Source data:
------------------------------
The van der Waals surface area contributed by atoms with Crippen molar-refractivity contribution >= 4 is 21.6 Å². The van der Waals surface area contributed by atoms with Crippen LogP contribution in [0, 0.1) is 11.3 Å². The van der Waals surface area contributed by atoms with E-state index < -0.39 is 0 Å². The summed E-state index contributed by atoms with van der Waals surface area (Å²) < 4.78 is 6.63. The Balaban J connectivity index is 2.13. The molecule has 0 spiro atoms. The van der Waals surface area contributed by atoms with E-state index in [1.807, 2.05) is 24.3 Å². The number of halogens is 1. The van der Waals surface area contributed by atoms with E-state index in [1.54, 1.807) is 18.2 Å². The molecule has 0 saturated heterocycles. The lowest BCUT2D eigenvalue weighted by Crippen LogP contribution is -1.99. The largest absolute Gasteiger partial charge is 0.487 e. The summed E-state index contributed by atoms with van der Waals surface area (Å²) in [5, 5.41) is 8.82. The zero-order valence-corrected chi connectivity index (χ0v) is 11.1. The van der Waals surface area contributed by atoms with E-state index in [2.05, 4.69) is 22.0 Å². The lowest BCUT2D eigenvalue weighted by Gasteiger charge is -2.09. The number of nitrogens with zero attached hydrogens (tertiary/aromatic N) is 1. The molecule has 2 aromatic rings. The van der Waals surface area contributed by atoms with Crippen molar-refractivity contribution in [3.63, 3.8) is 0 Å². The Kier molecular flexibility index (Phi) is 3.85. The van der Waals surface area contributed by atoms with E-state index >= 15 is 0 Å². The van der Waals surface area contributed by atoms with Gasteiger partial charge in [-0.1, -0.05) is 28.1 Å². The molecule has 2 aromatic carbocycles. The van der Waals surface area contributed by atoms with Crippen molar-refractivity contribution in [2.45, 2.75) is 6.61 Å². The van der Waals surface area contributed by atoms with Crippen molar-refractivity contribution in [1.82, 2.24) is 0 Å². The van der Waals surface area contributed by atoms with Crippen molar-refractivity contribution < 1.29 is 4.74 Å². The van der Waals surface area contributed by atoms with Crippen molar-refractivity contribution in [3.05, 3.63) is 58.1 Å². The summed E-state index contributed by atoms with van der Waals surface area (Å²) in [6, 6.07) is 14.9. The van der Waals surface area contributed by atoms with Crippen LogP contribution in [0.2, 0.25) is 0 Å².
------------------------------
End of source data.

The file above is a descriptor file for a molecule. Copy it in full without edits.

The van der Waals surface area contributed by atoms with Crippen molar-refractivity contribution >= 4 is 21.6 Å². The van der Waals surface area contributed by atoms with Crippen LogP contribution in [0, 0.1) is 11.3 Å². The van der Waals surface area contributed by atoms with E-state index < -0.39 is 0 Å². The summed E-state index contributed by atoms with van der Waals surface area (Å²) < 4.78 is 6.63. The Balaban J connectivity index is 2.13. The molecule has 0 spiro atoms. The van der Waals surface area contributed by atoms with E-state index in [1.807, 2.05) is 24.3 Å². The number of halogens is 1. The van der Waals surface area contributed by atoms with E-state index in [1.54, 1.807) is 18.2 Å². The molecule has 0 saturated heterocycles. The lowest BCUT2D eigenvalue weighted by Crippen LogP contribution is -1.99. The largest absolute Gasteiger partial charge is 0.487 e. The summed E-state index contributed by atoms with van der Waals surface area (Å²) in [5, 5.41) is 8.82. The zero-order valence-corrected chi connectivity index (χ0v) is 11.1. The van der Waals surface area contributed by atoms with E-state index in [2.05, 4.69) is 22.0 Å². The lowest BCUT2D eigenvalue weighted by Gasteiger charge is -2.09. The number of nitrogens with zero attached hydrogens (tertiary/aromatic N) is 1. The molecule has 2 aromatic rings. The van der Waals surface area contributed by atoms with Crippen molar-refractivity contribution in [3.63, 3.8) is 0 Å². The Kier molecular flexibility index (Phi) is 3.85. The van der Waals surface area contributed by atoms with E-state index >= 15 is 0 Å². The van der Waals surface area contributed by atoms with Gasteiger partial charge in [-0.1, -0.05) is 28.1 Å². The molecule has 2 aromatic carbocycles. The van der Waals surface area contributed by atoms with Crippen molar-refractivity contribution in [2.45, 2.75) is 6.61 Å². The van der Waals surface area contributed by atoms with Crippen molar-refractivity contribution in [1.82, 2.24) is 0 Å². The van der Waals surface area contributed by atoms with Crippen molar-refractivity contribution < 1.29 is 4.74 Å². The van der Waals surface area contributed by atoms with Crippen molar-refractivity contribution in [3.05, 3.63) is 58.1 Å². The summed E-state index contributed by atoms with van der Waals surface area (Å²) in [6, 6.07) is 14.9. The van der Waals surface area contributed by atoms with Crippen LogP contribution in [0.2, 0.25) is 0 Å².